The next day, we once again drove around the forest, coming back to our hunt camp and checking every so often to see if he had returned. Then when it was getting near dark, we came across a campsite where Hudson's bunch were staying. They said they heard what sounded like a lone beagle near the swamp. They had a lost dog, too, near that area, but had called it quits for the evening and would look for their dog the next morning.
Kenny and I headed for the swamp. This had been a hot and dry year, so no 4-wheel drive or winch were necessary.
The full moon and bright stars led our way through the thick bush.
Every so often, we stopped, turned off the engine, and listened for that one lonely howl drifting through the pines - aw-whooool. But there was nothing.
We drove down the ruts a few more turns and weaved through the trees. Stopped. Listened. This time we heard several quick barks. The bushes rustled. I watched and waited hopefully while the cold night air turned my beathing to a fog as I exhaled. The barking grew louder until finally he appeared. It was a dog, a hunting dog; but not my little Max.
Kenny checked the dog's collar and saw that this was the Hudson's lost dog. He put him in the dog box in the back of the truck. We went back to see the Hudson bunch and give them their dog. By this time, other hunters had returned to that camp, and they said they hadn't seen Max either.
Tears streamed down my face all the way back to our hunt camp. This was a time when I was really glad I am a female. We're allowed to cry, weep, or all-out bawl if the urge hits us. Poor old Kenny. He had to do the "man thing" and hold back his tears. I knew he was hurting too; but being a man, he "sucked it up" all the way to camp.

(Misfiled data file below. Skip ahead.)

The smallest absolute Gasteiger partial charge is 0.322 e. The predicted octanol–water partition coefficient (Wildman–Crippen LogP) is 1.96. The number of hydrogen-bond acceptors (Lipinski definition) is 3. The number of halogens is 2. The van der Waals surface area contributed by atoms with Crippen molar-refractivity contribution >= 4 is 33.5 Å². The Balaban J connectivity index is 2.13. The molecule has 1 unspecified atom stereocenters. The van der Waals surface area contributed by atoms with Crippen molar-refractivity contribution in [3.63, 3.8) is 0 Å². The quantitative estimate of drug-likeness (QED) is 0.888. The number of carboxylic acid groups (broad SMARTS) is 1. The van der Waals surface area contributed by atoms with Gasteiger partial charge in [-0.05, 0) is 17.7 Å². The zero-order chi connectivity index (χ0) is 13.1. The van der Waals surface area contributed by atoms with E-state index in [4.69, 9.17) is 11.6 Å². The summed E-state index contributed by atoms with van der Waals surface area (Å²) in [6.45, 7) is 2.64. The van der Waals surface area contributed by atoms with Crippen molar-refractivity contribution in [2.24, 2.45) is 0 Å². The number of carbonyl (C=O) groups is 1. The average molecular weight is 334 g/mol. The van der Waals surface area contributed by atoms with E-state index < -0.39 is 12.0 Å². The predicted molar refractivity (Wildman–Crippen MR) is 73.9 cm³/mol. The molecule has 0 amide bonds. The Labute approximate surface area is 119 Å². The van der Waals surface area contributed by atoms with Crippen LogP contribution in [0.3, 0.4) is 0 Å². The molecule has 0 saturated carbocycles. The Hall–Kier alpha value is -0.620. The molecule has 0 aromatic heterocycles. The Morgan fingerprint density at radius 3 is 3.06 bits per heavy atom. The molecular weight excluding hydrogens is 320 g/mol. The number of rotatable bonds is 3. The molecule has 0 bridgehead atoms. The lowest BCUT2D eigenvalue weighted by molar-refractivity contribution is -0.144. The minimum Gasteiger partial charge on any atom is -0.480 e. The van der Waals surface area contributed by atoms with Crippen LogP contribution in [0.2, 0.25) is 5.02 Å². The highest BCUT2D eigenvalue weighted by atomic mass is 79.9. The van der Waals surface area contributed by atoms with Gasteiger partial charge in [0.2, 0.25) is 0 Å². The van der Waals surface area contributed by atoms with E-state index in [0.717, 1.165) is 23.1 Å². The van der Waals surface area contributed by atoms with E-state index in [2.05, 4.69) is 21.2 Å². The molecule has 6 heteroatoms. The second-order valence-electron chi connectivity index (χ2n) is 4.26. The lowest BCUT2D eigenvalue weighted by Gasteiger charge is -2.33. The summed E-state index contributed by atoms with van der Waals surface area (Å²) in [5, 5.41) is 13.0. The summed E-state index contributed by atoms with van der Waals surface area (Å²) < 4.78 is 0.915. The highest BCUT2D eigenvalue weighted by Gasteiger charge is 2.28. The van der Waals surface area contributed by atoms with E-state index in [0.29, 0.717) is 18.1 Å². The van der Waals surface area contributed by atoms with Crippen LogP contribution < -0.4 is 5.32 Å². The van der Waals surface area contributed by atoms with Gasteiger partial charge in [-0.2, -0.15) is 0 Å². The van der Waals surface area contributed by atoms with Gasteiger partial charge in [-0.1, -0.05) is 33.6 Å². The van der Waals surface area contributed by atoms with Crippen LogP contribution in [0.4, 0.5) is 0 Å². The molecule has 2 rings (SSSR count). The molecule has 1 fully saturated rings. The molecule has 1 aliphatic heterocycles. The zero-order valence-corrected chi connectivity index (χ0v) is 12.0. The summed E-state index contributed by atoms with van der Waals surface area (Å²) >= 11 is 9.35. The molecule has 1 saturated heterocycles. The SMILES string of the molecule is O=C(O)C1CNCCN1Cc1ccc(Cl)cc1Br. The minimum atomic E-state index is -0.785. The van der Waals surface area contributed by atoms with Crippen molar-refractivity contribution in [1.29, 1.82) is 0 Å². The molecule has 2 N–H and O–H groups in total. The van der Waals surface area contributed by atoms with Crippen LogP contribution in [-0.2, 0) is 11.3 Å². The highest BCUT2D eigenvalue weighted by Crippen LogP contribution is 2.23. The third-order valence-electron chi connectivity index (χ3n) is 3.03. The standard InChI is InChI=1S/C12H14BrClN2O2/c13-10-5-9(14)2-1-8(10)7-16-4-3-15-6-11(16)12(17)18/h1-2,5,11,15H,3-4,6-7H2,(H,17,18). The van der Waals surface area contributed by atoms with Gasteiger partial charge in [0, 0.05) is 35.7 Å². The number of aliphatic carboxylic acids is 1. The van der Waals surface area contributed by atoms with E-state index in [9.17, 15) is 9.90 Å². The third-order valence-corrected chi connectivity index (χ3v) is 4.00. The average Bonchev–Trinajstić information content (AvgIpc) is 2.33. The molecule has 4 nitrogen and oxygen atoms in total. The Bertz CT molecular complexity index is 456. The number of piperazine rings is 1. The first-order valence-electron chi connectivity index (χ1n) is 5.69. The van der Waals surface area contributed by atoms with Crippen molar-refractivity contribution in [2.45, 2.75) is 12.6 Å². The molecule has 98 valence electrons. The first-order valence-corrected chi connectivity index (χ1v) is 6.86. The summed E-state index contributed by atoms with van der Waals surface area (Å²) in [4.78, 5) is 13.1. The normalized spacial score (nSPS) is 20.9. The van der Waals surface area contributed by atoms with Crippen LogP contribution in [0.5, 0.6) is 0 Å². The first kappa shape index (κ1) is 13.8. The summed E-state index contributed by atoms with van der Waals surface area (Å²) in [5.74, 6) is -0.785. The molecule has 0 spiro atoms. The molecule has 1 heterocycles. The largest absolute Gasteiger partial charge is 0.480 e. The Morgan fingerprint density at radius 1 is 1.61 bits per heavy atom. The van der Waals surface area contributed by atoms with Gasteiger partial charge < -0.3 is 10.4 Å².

I've often asked myself, why do you get so attached to a dog? I don't really know, but I suspect that God gave them to us for a reason. Maybe it's to help us realize the humanness in ourselves, which is the capacity to love and feel emotion. Or, perhaps, they are an example to show us how to love unconditionally.
It was getting late. Not giving up hope, we would search again tomorrow.
The next morning slipped up on us. There was no sunshine heralding it's arrival. The sky was gray and the air damp as Kenny and I began our trek by foot deep into the woods surrounding our hunt camp. Maybe we could at least find his collar or dead carcass,I thought. At least I would know to quit looking for him. As I thought these thoughts, the tears once againdripped from my eyes. Shut up! Don't think that! I had to tell myself. Next were my thoughts of hope. He's just around the next bush curled up from the wet and cold. You'll see. He's just laying there waiting for us.
Kenny and I walked out through Ken Ray's camp, back toward the area that caught fire this past summer. We walked the fire break until we came to a clearing. No sign of Max. We crossed over the clearing and then down along the creek. We walked and walked until we came near the riverbed. No sign of Max.
Even on a dreary and misty day, the forest is beautiful and filled with woodsy aromas. I've often felt that the forest is a sanctuary of peace and quiet where you can breathe clean air. You can clear your mind. You can reflect on life and talk to God.
I know, too, that there is another side to the forest as well. There is a harsh reality of the wild kingdom. The survival of the fittest. My thoughts turned quickly to Max. He was anything but "fit." He was old, his tired old muscles ached, and his little legs were stiff when he sat too long. He wasn't quick either. Heck, I could probably out-run him if I had too (and I'm an old lady). I knew there were snakes, bears,and coyotes in these woods that could harm him. I've heard them and seen them, too.
We circled back through the dense forest. Still no sign of Max. Teary-eyed, I went to the trailer. Kenny checked at the nearby hunt camps one more time with the hope that maybe someone had seen or heard him. However, our efforts that day were futile.